Trademark filings on the rise since new law

One year ago, government held a ceremonial conference to commemorate the Department of Tourism and Cayman Airways filing to protect the Sir Turtle logo, becoming the first entities to brand under the new Trade Marks Law.

Since then, 620 other applications have been filed at the Cayman Islands Intellectual Property Office, nearly double the roughly 300 trademarks filed per year before that.

HSM, which has a practice devoted to intellectual property, stated that the new legislation has made the task easier for businesses and brand owners.

“This law has made it easier for businesses and brand owners to register their trademarks which may comprise of symbols, slogans, logos and other elements directly in the Cayman Islands,” the law firm stated. “Previously, all applications had to go through the United Kingdom or European Union before they could be extended to the Cayman Islands.”

The Trade Marks Law was just one part of government’s effort to overhaul the territory’s intellectual property regime.

In 2016, government updated Cayman’s Copyright Law to widen the scope of creative media that are locally protected. Government also made minor adjustments to the Patents Law to allow for software and other technological developments.

In addition, the new Design Rights Registration Law allows businesses to have intellectual property rights in the physical appearance of their items.

“Prior to 2017, persons were not able to protect the unique physical appearance of an item, or part of it, at all in Cayman,” said Candace Westby, the head of intellectual property for the Cayman Islands Intellectual Property Office. “Then last August, the new design rights law passed to allow for protection by way of extension.”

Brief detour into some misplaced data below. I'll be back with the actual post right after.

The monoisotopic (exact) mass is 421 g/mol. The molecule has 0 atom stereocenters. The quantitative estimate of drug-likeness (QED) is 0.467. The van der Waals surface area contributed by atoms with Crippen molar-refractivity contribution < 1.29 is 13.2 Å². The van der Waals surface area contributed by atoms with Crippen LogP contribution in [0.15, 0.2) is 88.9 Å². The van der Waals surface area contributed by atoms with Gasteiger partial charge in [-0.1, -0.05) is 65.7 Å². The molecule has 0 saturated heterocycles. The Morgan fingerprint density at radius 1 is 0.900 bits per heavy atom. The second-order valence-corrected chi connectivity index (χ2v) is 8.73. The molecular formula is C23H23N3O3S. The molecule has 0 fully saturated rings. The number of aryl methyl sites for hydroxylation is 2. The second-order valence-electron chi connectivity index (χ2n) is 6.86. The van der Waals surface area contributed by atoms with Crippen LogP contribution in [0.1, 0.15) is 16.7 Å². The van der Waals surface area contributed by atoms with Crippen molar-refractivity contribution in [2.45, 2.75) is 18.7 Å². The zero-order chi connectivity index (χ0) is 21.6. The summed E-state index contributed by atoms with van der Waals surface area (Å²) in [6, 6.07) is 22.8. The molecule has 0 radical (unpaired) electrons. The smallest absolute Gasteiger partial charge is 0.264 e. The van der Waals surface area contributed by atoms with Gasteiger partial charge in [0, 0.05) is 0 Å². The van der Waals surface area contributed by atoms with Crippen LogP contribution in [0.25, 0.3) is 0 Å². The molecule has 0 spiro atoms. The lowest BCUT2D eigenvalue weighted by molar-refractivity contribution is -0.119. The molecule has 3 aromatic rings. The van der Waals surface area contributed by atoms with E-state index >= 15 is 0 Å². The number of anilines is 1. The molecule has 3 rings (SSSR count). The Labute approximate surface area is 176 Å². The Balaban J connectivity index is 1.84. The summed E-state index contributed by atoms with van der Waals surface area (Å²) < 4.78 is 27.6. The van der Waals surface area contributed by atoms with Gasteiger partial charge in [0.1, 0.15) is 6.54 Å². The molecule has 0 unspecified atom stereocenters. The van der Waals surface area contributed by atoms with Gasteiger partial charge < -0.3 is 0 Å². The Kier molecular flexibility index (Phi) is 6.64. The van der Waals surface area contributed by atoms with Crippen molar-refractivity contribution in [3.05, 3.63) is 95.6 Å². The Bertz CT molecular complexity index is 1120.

The founders of the recently launched TechCayman – a business platform that aims to attract software developers and other entrepreneurs to the territory – said the updates were necessary to develop a tech sector here.

“I was working with Dr. Shetty on some healthcare software projects, and I wanted to open up a digital healthcare software company in Cayman [five years ago]. But the foundation of the tech industry is associated with [intellectual property] laws,” TechCayman co-founder Samir Mitra said. “If I were to write code in Cayman in 2013, I was exposed, [in] that it could be copied legally because there was no copyright law. So I couldn’t form my company.”

Now, Cayman has world-class intellectual property legislation that will allow software entrepreneurs to flourish, Mr. Mitra said earlier this month. He explained that not only will the updated laws protect the work of creators; they will also prevent local companies from being sued by “patent trolls” – non-operating entities that obtain patents just so they can sue other companies.

Going forward, government said it will continue to attract IP business by continuing to strengthen its legal framework.

“We’re currently drafting design rights legislation that would allow for direct registration in the future and eliminate the need for the extension system,” Ms. Westby said.

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